Forbes to Readers: Don’t Marry a Career Woman

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Yesterday Forbes posted a helpful little gem telling men (apparently its only readers): Don’t Marry Career Women. Michael Noer writes:

Guys: A word of advice. Marry pretty women or ugly ones. Short ones or tall ones. Blondes or brunettes. Just, whatever you do, don’t marry a woman with a career. Why? Because if many social scientists are to be believed, you run a higher risk of having a rocky marriage….Recent studies have found professional women are more likely to get divorced, more likely to cheat, less likely to have children, and, if they do have kids, they are more likely to be unhappy about it.

He’s mostly saying that marriage, childrearing and housework (“your house will be dirtier” if your wife has a career) are stressful, and a wealth disparity between couples — likely of any sex I might add — adds to that stress. To this we can all sigh a collective, duh. That women make less, have to clean the house more, and are the kid raisers all at once isn’t new information. I guess we only get from Noer that he and his business-minded audience may not be ready to step up.

Earlier this year Mother Jones looked at the oh so many ways the working woman gets screwed, and getting married is the least of her worries. Herewith, a sample:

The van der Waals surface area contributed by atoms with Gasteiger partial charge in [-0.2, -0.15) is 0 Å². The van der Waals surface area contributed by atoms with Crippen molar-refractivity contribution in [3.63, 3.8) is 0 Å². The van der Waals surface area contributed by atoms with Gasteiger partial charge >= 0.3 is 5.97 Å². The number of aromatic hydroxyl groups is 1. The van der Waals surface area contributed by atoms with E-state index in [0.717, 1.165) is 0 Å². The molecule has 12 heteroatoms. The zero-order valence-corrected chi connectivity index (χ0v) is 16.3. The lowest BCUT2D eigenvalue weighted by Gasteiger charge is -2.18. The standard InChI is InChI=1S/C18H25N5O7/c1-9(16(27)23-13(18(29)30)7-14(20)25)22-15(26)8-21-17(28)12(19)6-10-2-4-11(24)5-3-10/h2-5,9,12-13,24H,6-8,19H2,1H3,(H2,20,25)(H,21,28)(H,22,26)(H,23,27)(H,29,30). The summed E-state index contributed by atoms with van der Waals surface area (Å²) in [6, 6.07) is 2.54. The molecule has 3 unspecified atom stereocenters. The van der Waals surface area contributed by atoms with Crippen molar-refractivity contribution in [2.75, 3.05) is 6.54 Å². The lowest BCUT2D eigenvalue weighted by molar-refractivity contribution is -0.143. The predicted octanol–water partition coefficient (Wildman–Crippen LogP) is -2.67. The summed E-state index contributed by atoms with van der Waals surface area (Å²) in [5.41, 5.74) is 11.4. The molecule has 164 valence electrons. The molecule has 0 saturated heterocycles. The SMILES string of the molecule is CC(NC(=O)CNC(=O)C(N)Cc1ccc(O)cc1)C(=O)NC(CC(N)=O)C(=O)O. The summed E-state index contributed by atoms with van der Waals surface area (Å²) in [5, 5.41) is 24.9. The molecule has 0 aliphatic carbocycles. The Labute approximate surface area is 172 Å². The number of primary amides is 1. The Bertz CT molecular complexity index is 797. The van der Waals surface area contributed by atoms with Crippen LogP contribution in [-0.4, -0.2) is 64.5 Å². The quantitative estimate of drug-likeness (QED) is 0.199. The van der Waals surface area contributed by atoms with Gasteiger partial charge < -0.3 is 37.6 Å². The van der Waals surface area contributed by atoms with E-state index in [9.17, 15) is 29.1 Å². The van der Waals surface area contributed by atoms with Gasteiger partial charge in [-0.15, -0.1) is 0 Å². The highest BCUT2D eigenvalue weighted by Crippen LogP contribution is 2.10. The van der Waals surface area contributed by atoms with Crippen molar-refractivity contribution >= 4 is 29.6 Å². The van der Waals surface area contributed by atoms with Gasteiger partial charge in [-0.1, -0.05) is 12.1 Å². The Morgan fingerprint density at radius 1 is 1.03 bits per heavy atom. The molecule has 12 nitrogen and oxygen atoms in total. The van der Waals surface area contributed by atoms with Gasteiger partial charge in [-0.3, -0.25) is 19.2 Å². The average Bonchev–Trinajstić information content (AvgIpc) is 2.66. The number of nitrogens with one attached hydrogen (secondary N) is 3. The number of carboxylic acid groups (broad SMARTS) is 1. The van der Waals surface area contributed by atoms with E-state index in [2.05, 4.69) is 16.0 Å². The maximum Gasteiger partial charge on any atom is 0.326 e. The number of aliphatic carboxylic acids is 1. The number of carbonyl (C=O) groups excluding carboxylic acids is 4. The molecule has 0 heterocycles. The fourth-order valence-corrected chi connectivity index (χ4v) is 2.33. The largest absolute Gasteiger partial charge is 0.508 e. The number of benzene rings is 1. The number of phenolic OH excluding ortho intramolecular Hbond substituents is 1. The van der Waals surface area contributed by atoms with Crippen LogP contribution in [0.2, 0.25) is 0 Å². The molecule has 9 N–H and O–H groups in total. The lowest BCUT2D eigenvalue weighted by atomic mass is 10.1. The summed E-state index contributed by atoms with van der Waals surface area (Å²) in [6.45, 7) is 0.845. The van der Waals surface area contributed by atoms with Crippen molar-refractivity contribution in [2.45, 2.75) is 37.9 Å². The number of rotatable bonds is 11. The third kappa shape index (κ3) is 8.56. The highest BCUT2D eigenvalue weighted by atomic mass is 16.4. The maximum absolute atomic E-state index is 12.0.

-74% of female executives have a spouse who’s employed full time while 75% of male execs have a spouse who’s not employed.

-42% of female execs over 40 don’t have kids.

-For full-time working fathers, each child correlates to a 2.1% earnings increase. For working moms, it’s a 2.5% loss.

-40% of married professionals feel that men do less work around the house.

Sources for the above, and the rest, here.

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This is no time to come up short. It's time to fight like hell, as our namesake would tell us to do, for a democracy where minority rule cannot impose an extreme agenda, where facts matter, and where accountability has a chance at the polls and in the press. If you value our reporting and you can right now, please help us dig out of the $100,000 hole we're starting our new budgeting cycle in with an always-needed and always-appreciated donation today.

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